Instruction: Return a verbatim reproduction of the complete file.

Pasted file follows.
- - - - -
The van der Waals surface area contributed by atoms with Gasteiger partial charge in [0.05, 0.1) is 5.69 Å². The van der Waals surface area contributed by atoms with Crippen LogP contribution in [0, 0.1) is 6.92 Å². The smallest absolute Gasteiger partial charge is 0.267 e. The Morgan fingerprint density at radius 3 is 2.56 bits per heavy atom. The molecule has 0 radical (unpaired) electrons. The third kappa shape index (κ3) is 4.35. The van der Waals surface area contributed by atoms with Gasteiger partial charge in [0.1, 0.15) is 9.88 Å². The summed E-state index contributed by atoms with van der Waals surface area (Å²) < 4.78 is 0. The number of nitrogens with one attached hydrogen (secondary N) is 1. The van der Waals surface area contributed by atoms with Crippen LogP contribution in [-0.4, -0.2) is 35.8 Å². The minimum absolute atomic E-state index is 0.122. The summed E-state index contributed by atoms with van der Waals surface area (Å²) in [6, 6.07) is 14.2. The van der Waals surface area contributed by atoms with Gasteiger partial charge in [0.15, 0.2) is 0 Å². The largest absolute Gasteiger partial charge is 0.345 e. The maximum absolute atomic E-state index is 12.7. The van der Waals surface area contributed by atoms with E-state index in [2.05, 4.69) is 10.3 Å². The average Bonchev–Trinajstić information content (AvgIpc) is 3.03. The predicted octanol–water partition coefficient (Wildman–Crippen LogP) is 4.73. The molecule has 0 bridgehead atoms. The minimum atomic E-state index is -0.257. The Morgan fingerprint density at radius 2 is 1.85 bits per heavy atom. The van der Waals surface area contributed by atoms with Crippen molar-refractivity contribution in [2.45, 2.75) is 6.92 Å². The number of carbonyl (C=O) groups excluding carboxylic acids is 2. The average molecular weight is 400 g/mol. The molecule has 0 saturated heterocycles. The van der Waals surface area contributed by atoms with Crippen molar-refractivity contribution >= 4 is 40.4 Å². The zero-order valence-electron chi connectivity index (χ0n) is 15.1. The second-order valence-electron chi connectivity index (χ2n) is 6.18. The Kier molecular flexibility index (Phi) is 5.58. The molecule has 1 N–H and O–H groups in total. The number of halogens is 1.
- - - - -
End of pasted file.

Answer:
The van der Waals surface area contributed by atoms with Gasteiger partial charge in [0.05, 0.1) is 5.69 Å². The van der Waals surface area contributed by atoms with Crippen LogP contribution in [0, 0.1) is 6.92 Å². The smallest absolute Gasteiger partial charge is 0.267 e. The Morgan fingerprint density at radius 3 is 2.56 bits per heavy atom. The molecule has 0 radical (unpaired) electrons. The third kappa shape index (κ3) is 4.35. The van der Waals surface area contributed by atoms with Gasteiger partial charge in [0.1, 0.15) is 9.88 Å². The summed E-state index contributed by atoms with van der Waals surface area (Å²) < 4.78 is 0. The number of nitrogens with one attached hydrogen (secondary N) is 1. The van der Waals surface area contributed by atoms with Crippen LogP contribution in [-0.4, -0.2) is 35.8 Å². The minimum absolute atomic E-state index is 0.122. The summed E-state index contributed by atoms with van der Waals surface area (Å²) in [6, 6.07) is 14.2. The van der Waals surface area contributed by atoms with Gasteiger partial charge in [0.15, 0.2) is 0 Å². The largest absolute Gasteiger partial charge is 0.345 e. The maximum absolute atomic E-state index is 12.7. The van der Waals surface area contributed by atoms with E-state index in [2.05, 4.69) is 10.3 Å². The average Bonchev–Trinajstić information content (AvgIpc) is 3.03. The predicted octanol–water partition coefficient (Wildman–Crippen LogP) is 4.73. The molecule has 0 bridgehead atoms. The minimum atomic E-state index is -0.257. The Morgan fingerprint density at radius 2 is 1.85 bits per heavy atom. The van der Waals surface area contributed by atoms with Crippen molar-refractivity contribution in [2.45, 2.75) is 6.92 Å². The number of carbonyl (C=O) groups excluding carboxylic acids is 2. The average molecular weight is 400 g/mol. The molecule has 0 saturated heterocycles. The van der Waals surface area contributed by atoms with Crippen molar-refractivity contribution >= 4 is 40.4 Å². The zero-order valence-electron chi connectivity index (χ0n) is 15.1. The second-order valence-electron chi connectivity index (χ2n) is 6.18. The Kier molecular flexibility index (Phi) is 5.58. The molecule has 1 N–H and O–H groups in total. The number of halogens is 1.